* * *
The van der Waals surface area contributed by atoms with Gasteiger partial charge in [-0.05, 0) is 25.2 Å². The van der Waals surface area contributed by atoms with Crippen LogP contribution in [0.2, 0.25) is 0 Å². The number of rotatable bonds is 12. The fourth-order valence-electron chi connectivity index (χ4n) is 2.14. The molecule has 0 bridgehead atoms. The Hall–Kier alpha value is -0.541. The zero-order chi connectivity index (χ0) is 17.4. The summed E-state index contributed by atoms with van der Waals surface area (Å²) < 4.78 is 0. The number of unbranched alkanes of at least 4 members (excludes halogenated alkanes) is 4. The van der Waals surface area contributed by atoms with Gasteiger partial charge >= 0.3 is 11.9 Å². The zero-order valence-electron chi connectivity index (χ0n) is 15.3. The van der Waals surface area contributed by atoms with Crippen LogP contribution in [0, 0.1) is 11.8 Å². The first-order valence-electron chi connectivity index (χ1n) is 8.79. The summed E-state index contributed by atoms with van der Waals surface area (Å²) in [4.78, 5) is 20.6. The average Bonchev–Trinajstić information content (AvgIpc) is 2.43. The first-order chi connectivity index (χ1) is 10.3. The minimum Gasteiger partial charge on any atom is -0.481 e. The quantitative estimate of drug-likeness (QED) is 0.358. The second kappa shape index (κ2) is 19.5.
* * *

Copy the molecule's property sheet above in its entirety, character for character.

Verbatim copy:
The van der Waals surface area contributed by atoms with Gasteiger partial charge in [-0.05, 0) is 25.2 Å². The van der Waals surface area contributed by atoms with Crippen LogP contribution in [0.2, 0.25) is 0 Å². The number of rotatable bonds is 12. The fourth-order valence-electron chi connectivity index (χ4n) is 2.14. The molecule has 0 bridgehead atoms. The Hall–Kier alpha value is -0.541. The zero-order chi connectivity index (χ0) is 17.4. The summed E-state index contributed by atoms with van der Waals surface area (Å²) < 4.78 is 0. The number of unbranched alkanes of at least 4 members (excludes halogenated alkanes) is 4. The van der Waals surface area contributed by atoms with Gasteiger partial charge >= 0.3 is 11.9 Å². The zero-order valence-electron chi connectivity index (χ0n) is 15.3. The van der Waals surface area contributed by atoms with Crippen LogP contribution in [0, 0.1) is 11.8 Å². The first-order valence-electron chi connectivity index (χ1n) is 8.79. The summed E-state index contributed by atoms with van der Waals surface area (Å²) in [4.78, 5) is 20.6. The average Bonchev–Trinajstić information content (AvgIpc) is 2.43. The first-order chi connectivity index (χ1) is 10.3. The minimum Gasteiger partial charge on any atom is -0.481 e. The quantitative estimate of drug-likeness (QED) is 0.358. The second kappa shape index (κ2) is 19.5.